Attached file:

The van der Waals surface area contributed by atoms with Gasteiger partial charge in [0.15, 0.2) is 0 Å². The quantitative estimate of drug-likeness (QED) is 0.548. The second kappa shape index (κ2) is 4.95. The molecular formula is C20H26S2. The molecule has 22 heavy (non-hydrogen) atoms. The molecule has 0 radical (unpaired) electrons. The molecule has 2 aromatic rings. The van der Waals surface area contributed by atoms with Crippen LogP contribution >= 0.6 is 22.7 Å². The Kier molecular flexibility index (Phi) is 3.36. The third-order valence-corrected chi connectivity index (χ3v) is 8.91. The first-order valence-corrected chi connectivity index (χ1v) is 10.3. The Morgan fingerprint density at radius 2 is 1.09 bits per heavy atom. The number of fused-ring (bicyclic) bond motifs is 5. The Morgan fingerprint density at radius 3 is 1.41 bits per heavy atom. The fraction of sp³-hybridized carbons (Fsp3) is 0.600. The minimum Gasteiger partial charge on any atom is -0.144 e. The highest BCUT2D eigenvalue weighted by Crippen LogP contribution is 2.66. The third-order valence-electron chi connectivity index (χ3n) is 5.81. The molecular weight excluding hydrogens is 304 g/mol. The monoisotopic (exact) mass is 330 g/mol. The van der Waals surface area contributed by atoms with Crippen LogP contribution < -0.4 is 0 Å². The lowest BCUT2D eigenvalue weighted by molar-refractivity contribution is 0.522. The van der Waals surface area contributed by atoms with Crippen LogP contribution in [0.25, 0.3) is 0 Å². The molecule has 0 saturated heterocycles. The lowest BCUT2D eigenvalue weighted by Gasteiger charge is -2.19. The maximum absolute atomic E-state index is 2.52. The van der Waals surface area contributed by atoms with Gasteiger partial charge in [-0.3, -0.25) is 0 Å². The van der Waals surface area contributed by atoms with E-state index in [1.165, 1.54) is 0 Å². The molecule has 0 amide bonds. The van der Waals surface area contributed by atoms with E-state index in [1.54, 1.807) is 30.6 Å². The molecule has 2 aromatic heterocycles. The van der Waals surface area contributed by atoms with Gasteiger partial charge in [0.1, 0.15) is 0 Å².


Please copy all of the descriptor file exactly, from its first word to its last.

The van der Waals surface area contributed by atoms with Gasteiger partial charge in [0.15, 0.2) is 0 Å². The quantitative estimate of drug-likeness (QED) is 0.548. The second kappa shape index (κ2) is 4.95. The molecular formula is C20H26S2. The molecule has 22 heavy (non-hydrogen) atoms. The molecule has 0 radical (unpaired) electrons. The molecule has 2 aromatic rings. The van der Waals surface area contributed by atoms with Crippen LogP contribution >= 0.6 is 22.7 Å². The Kier molecular flexibility index (Phi) is 3.36. The third-order valence-corrected chi connectivity index (χ3v) is 8.91. The first-order valence-corrected chi connectivity index (χ1v) is 10.3. The Morgan fingerprint density at radius 2 is 1.09 bits per heavy atom. The number of fused-ring (bicyclic) bond motifs is 5. The Morgan fingerprint density at radius 3 is 1.41 bits per heavy atom. The fraction of sp³-hybridized carbons (Fsp3) is 0.600. The minimum Gasteiger partial charge on any atom is -0.144 e. The highest BCUT2D eigenvalue weighted by Crippen LogP contribution is 2.66. The third-order valence-electron chi connectivity index (χ3n) is 5.81. The molecular weight excluding hydrogens is 304 g/mol. The monoisotopic (exact) mass is 330 g/mol. The van der Waals surface area contributed by atoms with Crippen LogP contribution < -0.4 is 0 Å². The lowest BCUT2D eigenvalue weighted by molar-refractivity contribution is 0.522. The van der Waals surface area contributed by atoms with Crippen LogP contribution in [0.25, 0.3) is 0 Å². The molecule has 0 saturated heterocycles. The lowest BCUT2D eigenvalue weighted by Gasteiger charge is -2.19. The maximum absolute atomic E-state index is 2.52. The van der Waals surface area contributed by atoms with Gasteiger partial charge in [-0.3, -0.25) is 0 Å². The van der Waals surface area contributed by atoms with E-state index in [1.165, 1.54) is 0 Å². The molecule has 0 amide bonds. The van der Waals surface area contributed by atoms with E-state index in [1.54, 1.807) is 30.6 Å². The molecule has 2 aromatic heterocycles. The van der Waals surface area contributed by atoms with Gasteiger partial charge in [0.1, 0.15) is 0 Å².